Wintering ground effects on vital rates of white-winged scoters (Melanitta fusca) at Redberry Lake, Saskatchewan

Project Number: 35
Year Funded: 2005
Lead Institution(s): University of Saskatchewan
Project Lead: Cindy Swoboda
Collaborator(s): Ray Alisauskas (CWS), IWWR, DUC, SDJV, USask
Location: Saskatchewan
Focal Species: White-winged Scoter (Melanitta delgandi)
Project Description: North American White-winged scoter populations have declined markedly in the prairie parklands and boreal forests of Canada in the last four decades, raising concern and exposing the need to address specific priorities that include: estimation of survival and production rates, population delineation, and linkage of wintering areas to breeding areas. The causes for decline are uncertain, but likely involve a complexity of events occurring on both the wintering and breeding grounds. As events on these areas are not mutually exclusive, it is important to link breeding and wintering areas to address conservation issues. Stable isotope markers have been successfully used for this purpose in other avian species. We will use stable isotope analysis techniques to examine potential differences in vital rates of a nesting population of White-winged scoters in relation to winter origin at Redberry Lake, Saskatchewan. This site has the highest known density of breeding White-winged scoters and is considered a migrational divide as band recoveries from Redberry Lake have occurred on both the Atlantic and Pacific coasts. Nests are located on the islands in Redberry Lake and revisited every 7-10 days to determine fate and to band ducklings at hatch. Females were captured on the nest during mid-incubation during which time they were measured, nasal-marked, banded and sampled for blood and feathers.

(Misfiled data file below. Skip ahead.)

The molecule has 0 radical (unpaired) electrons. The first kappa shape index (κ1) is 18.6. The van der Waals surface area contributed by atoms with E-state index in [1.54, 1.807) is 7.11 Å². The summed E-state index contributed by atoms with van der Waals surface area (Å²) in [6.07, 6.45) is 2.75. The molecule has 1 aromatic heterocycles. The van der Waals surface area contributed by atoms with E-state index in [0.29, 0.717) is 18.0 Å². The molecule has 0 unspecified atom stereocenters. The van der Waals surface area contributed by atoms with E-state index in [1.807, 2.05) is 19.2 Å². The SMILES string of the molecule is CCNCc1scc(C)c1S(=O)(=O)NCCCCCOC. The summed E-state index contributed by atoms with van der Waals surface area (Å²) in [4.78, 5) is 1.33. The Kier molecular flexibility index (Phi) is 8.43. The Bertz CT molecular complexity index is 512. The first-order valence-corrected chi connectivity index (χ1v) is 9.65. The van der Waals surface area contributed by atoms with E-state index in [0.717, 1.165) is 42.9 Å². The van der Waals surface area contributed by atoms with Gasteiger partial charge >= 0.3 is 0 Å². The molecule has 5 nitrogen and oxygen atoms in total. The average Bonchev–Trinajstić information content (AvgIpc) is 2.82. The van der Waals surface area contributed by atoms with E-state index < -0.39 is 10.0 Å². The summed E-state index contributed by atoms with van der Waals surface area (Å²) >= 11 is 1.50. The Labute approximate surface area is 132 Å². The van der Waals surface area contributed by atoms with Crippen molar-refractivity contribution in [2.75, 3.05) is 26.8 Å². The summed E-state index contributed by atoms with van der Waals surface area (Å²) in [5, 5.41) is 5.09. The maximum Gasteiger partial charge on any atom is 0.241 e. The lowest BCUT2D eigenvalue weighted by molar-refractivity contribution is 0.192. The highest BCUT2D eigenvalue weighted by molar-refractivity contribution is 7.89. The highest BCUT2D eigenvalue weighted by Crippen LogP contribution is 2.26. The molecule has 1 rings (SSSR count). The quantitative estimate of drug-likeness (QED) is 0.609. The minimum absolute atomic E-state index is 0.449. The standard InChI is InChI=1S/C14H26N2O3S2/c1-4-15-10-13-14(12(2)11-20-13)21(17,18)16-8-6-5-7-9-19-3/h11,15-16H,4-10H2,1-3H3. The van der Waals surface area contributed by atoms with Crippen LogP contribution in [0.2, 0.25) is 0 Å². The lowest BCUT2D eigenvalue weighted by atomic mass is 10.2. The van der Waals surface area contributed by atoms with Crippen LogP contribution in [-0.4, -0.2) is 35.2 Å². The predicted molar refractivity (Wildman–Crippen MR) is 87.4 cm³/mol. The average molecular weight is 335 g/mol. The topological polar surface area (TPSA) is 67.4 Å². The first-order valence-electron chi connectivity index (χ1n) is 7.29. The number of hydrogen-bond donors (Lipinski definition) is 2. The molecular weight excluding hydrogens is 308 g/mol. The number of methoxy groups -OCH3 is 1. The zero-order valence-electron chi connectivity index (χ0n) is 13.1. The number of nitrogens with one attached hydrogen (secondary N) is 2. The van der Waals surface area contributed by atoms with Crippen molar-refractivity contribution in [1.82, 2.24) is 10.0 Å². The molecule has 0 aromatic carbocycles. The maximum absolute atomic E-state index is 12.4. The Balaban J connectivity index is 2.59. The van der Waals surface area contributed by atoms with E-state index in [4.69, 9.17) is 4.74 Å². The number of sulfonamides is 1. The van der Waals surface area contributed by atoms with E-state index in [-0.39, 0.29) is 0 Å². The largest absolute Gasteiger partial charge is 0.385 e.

Project Reports:
Wintering ground effects on vital rates of white-winged scoters (Melanitta fusca) at Redberry Lake, Saskatchewan.